Arts partnerships in contemporary education
I’ve been thinking this week about arts partnerships in schools, and the current state/status of this work in Melbourne. It was inspired by my conversations with Arnie Aprill from CAPE [Chicago Arts Partnership in Education) on Sunday and Monday. Arnie has been in town this week, talking ideas and possibilities and being generally inspiring. He held a forum at ArtPlay on Monday night for artists, arts organisations, teachers and school leaders, and a group of about 30 of us gathered to discuss the territory in which we work.
Monday’s discussion began with questions, including:
“How do we talk to people about the work that we do, and communicate its importance, without getting angry and pushing people away when we come up against resistance – because there is often resistance and misunderstanding?”
“How do we communicate in this way internally, within arts organisations, where engagement with education sites and communities is not the main focus of the organisation’s existence?”
“And what is the impact on the artist of working in a resistant, or non-receptive environment?”
“How can I ignite my fellow teachers’ creativity?”
AA: In partnerships, we need to remember that the delivery model (where an individual or organisation comes in to deliver you something – a product or package or experience that they have already determined that you need, that is not necessarily tailored to your specific environment) doesn’t work. CAPE projects are in fact in partnership with teachers. The visiting artist is not just there to liberate the students, they are there to liberate themselves and the teachers and to build respectful relationships with each other.
Arts partnerships in education are not so much about “access to the arts” (which positions the artist or arts organisation as somewhat power-endowed and benevolent in sharing their arts-knowledge-power), as much as they are about Active Democratic Participation through longterm partnerships and relationships.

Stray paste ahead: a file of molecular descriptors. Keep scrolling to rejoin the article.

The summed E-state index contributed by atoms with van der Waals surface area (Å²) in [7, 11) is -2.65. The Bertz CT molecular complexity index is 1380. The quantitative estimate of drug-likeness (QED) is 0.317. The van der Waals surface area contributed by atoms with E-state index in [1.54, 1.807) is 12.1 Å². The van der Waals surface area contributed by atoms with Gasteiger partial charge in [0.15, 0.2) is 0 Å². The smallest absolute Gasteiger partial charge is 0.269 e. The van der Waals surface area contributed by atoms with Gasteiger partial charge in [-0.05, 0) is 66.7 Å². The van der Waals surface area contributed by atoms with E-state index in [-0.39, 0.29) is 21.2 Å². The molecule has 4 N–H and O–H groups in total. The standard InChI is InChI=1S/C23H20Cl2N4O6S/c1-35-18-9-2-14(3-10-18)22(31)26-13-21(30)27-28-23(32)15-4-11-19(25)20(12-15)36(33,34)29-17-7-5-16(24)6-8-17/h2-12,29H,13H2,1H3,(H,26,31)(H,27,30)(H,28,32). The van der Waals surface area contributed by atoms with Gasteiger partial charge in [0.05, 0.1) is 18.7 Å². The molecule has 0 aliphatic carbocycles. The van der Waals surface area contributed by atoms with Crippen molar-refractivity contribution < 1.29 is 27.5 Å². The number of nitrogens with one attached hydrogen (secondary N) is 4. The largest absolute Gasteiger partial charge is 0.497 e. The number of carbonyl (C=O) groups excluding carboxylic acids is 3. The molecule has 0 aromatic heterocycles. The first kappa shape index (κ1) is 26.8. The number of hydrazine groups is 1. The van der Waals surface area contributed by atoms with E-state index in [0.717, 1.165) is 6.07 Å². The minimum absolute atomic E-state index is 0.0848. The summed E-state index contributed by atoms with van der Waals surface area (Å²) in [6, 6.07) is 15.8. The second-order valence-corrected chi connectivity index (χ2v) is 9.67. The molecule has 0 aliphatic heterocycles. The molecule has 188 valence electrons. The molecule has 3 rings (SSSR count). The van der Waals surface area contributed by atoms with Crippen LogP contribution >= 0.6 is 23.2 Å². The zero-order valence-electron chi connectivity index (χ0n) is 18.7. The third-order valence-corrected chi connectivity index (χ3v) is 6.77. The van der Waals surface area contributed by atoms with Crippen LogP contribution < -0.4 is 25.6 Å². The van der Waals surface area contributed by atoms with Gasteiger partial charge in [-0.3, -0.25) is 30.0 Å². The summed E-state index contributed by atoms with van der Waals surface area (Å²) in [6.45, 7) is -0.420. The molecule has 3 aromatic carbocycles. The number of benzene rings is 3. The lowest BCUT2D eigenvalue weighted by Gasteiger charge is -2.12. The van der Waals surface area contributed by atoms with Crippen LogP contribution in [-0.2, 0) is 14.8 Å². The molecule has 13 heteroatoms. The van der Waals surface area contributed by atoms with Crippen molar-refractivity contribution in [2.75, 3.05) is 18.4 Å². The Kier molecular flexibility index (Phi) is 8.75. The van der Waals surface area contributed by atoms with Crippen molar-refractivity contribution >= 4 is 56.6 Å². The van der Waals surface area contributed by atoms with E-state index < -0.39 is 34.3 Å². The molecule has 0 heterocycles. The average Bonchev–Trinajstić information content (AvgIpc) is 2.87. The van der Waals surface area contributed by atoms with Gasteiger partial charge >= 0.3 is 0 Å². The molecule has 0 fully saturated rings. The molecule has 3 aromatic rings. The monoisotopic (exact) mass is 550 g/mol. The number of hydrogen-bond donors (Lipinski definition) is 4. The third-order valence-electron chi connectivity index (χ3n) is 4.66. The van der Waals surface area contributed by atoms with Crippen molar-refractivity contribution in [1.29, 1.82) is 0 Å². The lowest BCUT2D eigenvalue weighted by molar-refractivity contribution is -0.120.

“How will I know what the kids have learned through the project?”
Arnie talked at length about the importance of documenting projects, of documenting the process and seeing this as an important product or outcome of the project (along with the ‘official’ outcome itself). In other words, rather than thinking about process vs. product, lets re-frame the issue by recognising that process IS product! Interview the children on camera, he suggested. Ask them to tell you what they’ve learned. It is a powerful confirmation of the growth and development that takes place in their minds through a creative, arts-based engagement with a subject, any subject.
In the examples he showed us, the children are actively involved in documenting their thinking, and creating visual displays of their learning. Vivid, engaging wall displays are common in CAPE schools, and children regularly walk the corridors, reading about other classes’ projects. CAPE’s work is very influenced by the ideas within the Reggio Emilia approach to learning and in Reggio Emilia, they believe that “the walls are the 3rd teacher”.
Remember too, Arnie urged, when you are assessing a project’s impact, that there is ongoing thinking taking place beyond the end product of the project. Therefore, in addition to documenting the earliest parts of the process, it may be important to continue to look for impact, and document this, after the project has formally ended.
We talked about the importance of arts in education being rooted in contemporary arts practice. There is no need to have to cover “traditional arts approaches” first – just jump straight into contemporary languages, suggested Arnie. (I think this is standard practice among teaching artists in Melbourne, but perhaps school-based arts teachers feel more pressure of expectation to cover the classics and archetypes first).